Building on yesterday’s look into Toronto’s defensive structure, tactics, and weaknesses, today we’ll dig into their offensive game and what it’ll take to stop it.
How Toronto sets up
For a team that led the league in goals, TFC’s offensive setup is surprisingly sparse. Nearly two-thirds of their 77 goals came via Jozy Altidore, Giovinco, Victor Vazquez, and Justin Morrow (about 40% alone came off the foot of Altidore and Giovinco). Primary assists are an even smaller cluster, almost entirely coming from one of the first three; but, widen to secondary assists, and you see a greatly increased group of contributors. The devil is always in the details; they may rely on a small group to score, but the goals are almost always a team effort.
The obvious parts of the structure are Altidore and Giovinco up top, Vazquez sitting marginally offset behind them (though often interchanging this position with Giovinco). Right channel play comes from either of Jonathan Osorio or Marky Delgado, who offer more traditional shuttler options.
While the former offers a steadier hand, Osorio also doesn’t go forward in the same threatening way, nor does he support the attack quite as well. Delgado, though, is struggling to replicate his regular season form in the playoffs (I encourage you to take a read through Waking The Red’s look at Delgado’s playoff performance linked above), and Toronto’s offensive threat level hasn’t pushed past “elevated” very often as a result. Which selection Greg Vanney goes for will tell us a lot about what his attentions, intentions, and expectations are for the match.
For Toronto, though, the offense starts near the back, where Michael Bradley likes to do his best impression of a laser-sighted t-shirt cannon and spray balls deep and wide. He does a good job of it, and just as he’s the key to opening up the defense, he’s the first place to look to start shutting down the offense.
How they play
An interesting stat exists: Toronto, the highest scoring team in league history, was just 17th in key passes per match. Dive further in, and according to Whoscored.com they rank towards the top in both long key passes and throughball assists.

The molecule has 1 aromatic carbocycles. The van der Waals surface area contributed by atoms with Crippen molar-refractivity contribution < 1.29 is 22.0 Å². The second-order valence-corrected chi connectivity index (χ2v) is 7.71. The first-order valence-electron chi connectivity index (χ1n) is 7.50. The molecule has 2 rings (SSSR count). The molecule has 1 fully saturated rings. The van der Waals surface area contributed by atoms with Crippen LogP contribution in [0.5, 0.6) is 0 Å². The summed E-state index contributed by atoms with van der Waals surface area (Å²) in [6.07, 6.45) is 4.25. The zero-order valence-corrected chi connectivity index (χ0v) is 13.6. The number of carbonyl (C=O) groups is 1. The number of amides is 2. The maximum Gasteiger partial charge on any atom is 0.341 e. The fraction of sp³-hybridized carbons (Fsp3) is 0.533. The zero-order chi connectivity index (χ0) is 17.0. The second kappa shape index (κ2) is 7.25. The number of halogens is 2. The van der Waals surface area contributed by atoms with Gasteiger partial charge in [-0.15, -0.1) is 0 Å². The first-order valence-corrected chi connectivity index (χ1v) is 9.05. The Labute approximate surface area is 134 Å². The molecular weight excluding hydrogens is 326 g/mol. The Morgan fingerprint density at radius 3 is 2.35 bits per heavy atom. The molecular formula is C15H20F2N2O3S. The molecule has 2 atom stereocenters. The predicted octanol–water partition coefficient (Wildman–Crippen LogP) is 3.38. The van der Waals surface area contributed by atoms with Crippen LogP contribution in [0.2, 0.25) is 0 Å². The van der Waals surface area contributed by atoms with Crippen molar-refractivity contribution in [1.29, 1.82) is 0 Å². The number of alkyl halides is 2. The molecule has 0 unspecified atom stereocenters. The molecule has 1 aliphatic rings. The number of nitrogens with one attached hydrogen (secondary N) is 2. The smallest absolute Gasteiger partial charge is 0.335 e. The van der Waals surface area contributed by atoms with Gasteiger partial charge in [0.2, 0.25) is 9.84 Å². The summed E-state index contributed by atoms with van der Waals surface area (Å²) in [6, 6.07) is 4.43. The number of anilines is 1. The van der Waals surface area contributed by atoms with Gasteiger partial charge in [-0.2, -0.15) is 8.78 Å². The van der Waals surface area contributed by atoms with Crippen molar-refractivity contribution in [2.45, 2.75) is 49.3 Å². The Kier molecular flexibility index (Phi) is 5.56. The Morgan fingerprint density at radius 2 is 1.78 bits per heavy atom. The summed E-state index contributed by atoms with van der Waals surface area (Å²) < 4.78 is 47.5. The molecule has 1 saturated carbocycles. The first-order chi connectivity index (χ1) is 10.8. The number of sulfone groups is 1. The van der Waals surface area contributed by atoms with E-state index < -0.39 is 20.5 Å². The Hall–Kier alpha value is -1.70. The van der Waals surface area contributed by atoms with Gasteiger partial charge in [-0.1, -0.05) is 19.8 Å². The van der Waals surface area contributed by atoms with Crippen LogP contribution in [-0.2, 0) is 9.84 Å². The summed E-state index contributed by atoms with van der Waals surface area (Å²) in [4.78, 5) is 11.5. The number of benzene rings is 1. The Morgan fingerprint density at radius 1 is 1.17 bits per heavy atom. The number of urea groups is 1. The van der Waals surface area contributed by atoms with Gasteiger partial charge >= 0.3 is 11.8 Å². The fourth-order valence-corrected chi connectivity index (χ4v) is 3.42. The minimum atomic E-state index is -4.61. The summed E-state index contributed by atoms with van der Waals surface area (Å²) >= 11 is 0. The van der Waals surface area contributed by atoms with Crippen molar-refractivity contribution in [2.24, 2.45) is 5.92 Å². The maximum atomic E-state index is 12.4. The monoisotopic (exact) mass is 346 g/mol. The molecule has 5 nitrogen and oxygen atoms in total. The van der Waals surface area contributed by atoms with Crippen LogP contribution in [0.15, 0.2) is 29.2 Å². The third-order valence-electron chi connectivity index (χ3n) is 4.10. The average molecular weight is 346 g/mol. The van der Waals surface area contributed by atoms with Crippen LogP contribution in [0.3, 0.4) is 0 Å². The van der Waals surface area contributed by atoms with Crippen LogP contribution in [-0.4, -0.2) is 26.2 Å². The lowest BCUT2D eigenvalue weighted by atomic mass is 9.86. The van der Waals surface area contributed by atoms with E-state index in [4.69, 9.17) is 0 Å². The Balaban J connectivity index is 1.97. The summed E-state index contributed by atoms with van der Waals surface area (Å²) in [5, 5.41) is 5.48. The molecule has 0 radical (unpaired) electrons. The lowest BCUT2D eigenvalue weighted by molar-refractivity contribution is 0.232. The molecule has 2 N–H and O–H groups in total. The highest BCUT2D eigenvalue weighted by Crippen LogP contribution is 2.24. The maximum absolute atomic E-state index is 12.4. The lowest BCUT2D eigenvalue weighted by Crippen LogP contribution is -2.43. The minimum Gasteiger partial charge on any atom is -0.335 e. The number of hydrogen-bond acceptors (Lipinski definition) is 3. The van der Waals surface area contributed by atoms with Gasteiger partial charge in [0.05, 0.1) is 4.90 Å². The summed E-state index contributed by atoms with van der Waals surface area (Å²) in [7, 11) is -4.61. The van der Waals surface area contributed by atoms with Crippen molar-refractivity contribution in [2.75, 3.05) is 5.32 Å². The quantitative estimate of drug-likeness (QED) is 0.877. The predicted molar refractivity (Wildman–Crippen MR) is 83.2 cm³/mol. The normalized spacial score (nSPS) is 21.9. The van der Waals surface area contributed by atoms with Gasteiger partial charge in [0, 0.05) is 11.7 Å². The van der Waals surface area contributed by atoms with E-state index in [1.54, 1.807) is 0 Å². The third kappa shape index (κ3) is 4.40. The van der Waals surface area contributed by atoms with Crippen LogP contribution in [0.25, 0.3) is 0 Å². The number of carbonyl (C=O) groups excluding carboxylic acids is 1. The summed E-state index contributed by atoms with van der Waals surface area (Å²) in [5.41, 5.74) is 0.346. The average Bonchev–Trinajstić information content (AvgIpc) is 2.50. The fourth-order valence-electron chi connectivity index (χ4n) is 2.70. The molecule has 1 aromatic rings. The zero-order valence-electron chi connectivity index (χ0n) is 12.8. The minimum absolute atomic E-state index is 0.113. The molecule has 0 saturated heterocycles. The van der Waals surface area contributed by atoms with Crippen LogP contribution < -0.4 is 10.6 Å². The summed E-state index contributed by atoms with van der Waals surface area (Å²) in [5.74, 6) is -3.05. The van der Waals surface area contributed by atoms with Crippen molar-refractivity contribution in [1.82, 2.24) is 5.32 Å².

This is certainly not to say that long passes are the preferred methodology, but they do seem to be the most successful at creating real danger.
Once the ball is moving up-field their focus is to drive hard at goal primarily via the left and the center. Altidore will sometimes drift right to provide a central line for Vazquez to play Giovinco into and to open space wide for the Atomic Ant to attack the remaining CB one-on-one. Alternatively, Morrow will drive hard up the left side, cutting in to the corner of the box and - as his goal totals show - often hitting dangerous balls at the face of goal.
Support from the balance of the team can be slow to arrive and will aim to maintain open spacing to continue to offer attackers the opportunity to take on defenders. If the initial attack fails and possession is maintained the ball will often be recycled deep to draw the midfield back up. This is going to be doubly true for a team that will need to find a way to contend with the most crushing CB duo in the league in Chad Marshall and Roman Torres.
Vazquez deserves a particular bit of focus as well - as a playmaker he’s among the most productive in the league. Undoubtedly the two guys in front of him have something to do with this, but it’s not possible to entirely write off his contributions. As a good reference point, he’s similar to Victor Rodriguez in what he brings to Toronto’s offense and how he complements while being a threat in his own right. Focus too much on his partners and he’ll take you to the cleaners.
How to break it down
The limited number of active participants in TFC’s attacking system means that taking out any particular portion has a larger than normal effect. It also means you don’t have to get crazy with the gameplans to counter it.
While Toronto does a good job of keeping width through the midfield, it disappears in the final third, aside from Morrow’s contributions. Force him to stay back and work on defense and you’ve trimmed most of Toronto’s offense to the middle of the park or...
You force Jozy to slide wide to provide width. This ends up being something he does from time to time regardless, but with limited alternative options his wide actions take on extra importance. If a team can regularly turn Altidore into a provider (Columbus, in particular, was able to do this) Toronto is left with few legitimate options for goal-dangerous offense.
When this has happened Bradley has often drifted higher to try to fill into the space underneath the forwards. Seeing him ranging forward isn’t necessarily the most enticing option, but it does force them to choose whether they’re willing to accept a reset of the attack or leave space and attempt to kill off any counter.
If you aren’t successful in pulling Bradley higher, you’ll want to limit his time on the ball deep, forcing horizontal and short passes, keeping him turned backwards, and ushering him towards a sideline whenever possible. This isn’t going to be an easy thing for Seattle to do; Bradley’s positioning means the attacking midfield band will have to spend energy tracking him throughout the match, and Toronto often looks to exploit this mismatch, or use it to wear the creatives down.
Of course, all of these are easier said than done. Toronto’s talent and skill level has routinely been enough for them to succeed even when teams achieve many of these. Giovinco and Altidore’s ability to create a magical moment in the midst of otherwise poor matches has to be respected, and means that no matter how successful you are at executing, there’s no rest until the final whistle blows.